New Zealand's new Health and Safety at Work Act 2015, which came into force on 1 April 2016, introduces a positive obligation on businesses to "consult, co-operate with, and co-ordinate activities" with other businesses in respect of their shared workplace health and safety duties. This provision has been introduced to improve communication between parties with concurrent duties, with the hope that this will improve workplace health and safety.

Consultation, co-operation and co-ordination

Generally, where there are multiple businesses at the same location, such as in construction sites, shopping centres and multitenanted buildings, those businesses will have overlapping duties. Under section 43(1) of the Health and Safety at Work Act 2015 (the Act), where those businesses have concurrent responsibilities, they will each be under a duty to "consult, co-operate with, and co-ordinate" with all other persons conducting a business or undertaking who have similar duties, so far as reasonably possible. A business does not necessarily have to take action in relation to the duty itself; rather, this provision simply ensures that shared responsibilities are considered, understood and allocated.

The Act does not define the duty to consult, co-operate and co-ordinate, and the guidance released alongside the Act is limited. However, it is clear that the three duties are aimed at reaching a common understanding and establishing clear roles, responsibilities and actions in relation to work health and safety.

The relevant businesses should therefore consult to identify risks, share information about their roles and responsibilities and suggest ideas to help improve workplace health and safety. The duties to co-operate and co-ordinate are aimed at avoiding unnecessary duplication of work and ensuring that working arrangements involving shared responsibilities are run smoothly and efficiently, leading to both improved health and safety standards and potential long-term costs savings.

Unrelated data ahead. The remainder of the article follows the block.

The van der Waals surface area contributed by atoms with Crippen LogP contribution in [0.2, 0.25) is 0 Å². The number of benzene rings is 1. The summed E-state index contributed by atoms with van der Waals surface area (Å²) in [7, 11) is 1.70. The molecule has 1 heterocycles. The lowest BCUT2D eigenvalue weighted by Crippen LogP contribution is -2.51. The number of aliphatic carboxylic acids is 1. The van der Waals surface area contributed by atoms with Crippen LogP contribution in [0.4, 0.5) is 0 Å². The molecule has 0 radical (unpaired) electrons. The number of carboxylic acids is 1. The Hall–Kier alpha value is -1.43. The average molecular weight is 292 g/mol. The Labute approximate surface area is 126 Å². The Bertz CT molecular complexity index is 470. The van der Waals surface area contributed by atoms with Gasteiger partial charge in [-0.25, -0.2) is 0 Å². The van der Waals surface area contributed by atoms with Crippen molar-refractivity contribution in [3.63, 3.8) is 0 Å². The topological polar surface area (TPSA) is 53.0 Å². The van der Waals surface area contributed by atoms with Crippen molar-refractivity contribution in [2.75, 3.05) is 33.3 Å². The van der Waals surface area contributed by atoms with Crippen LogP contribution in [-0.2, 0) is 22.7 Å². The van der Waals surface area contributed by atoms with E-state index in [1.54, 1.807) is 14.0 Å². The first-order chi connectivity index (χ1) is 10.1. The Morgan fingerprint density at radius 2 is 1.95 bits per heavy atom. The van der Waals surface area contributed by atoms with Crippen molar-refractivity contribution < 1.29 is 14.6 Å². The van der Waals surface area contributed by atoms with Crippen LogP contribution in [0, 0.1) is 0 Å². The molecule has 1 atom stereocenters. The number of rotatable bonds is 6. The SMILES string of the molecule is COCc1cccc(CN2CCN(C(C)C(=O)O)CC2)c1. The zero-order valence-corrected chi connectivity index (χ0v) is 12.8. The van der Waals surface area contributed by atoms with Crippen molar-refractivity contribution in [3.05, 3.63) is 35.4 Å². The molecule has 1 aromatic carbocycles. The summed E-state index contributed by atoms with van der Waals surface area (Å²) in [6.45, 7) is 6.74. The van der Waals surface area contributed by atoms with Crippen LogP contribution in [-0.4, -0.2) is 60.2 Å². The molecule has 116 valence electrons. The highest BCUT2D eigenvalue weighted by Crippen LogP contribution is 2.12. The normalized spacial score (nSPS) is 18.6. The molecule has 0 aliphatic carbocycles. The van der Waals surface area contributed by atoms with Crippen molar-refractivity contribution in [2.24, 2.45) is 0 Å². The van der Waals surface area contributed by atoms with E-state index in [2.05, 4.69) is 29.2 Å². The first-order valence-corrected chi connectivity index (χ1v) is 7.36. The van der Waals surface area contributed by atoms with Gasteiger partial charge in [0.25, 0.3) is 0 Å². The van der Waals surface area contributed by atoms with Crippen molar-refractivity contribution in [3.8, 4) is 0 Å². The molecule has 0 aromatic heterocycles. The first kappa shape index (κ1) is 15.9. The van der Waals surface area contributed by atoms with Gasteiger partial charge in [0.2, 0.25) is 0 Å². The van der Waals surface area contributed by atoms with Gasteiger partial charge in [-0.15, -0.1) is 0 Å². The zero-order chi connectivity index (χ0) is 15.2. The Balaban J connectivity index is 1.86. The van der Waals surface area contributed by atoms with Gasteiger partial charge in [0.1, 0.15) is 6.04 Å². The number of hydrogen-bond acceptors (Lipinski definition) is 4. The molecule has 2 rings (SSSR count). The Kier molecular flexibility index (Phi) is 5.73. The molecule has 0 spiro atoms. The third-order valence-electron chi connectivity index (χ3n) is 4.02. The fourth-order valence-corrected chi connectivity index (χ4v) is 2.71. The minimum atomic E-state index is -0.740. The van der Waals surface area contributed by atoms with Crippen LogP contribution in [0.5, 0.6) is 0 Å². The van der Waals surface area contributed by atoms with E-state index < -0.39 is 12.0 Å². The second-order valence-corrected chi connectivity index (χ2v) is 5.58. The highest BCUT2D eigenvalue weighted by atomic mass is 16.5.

If a business contravenes its duty to consult, co-operate and co-ordinate, it can be liable to a fine not exceeding NZD 20,000 (for an individual) or NZD 100,000 (for any other person).

Why has this provision been introduced?

It is easy to think of situations where businesses sharing concurrent duties can cause "gaps" in the protection of employees. For example, one business may assume that another business is taking care of a particular health and safety issue, or the business responsible for managing certain risks may not be the one in the best position to do so. By imposing an obligation on businesses to communicate with each other, the likelihood of these "gaps" causing serious harm to employees reduces.

On 27 May 2016, the Southern Australian Industrial Relations Court used an equivalent provision in Australian law for the first time to convict a business for failing to consult, co-operate, and co-ordinate activities with respect to their concurrent duties. Businesses in New Zealand should take this obligation, and their concurrent duties, seriously to ensure that they are not the first to fall foul of the Act in the same way.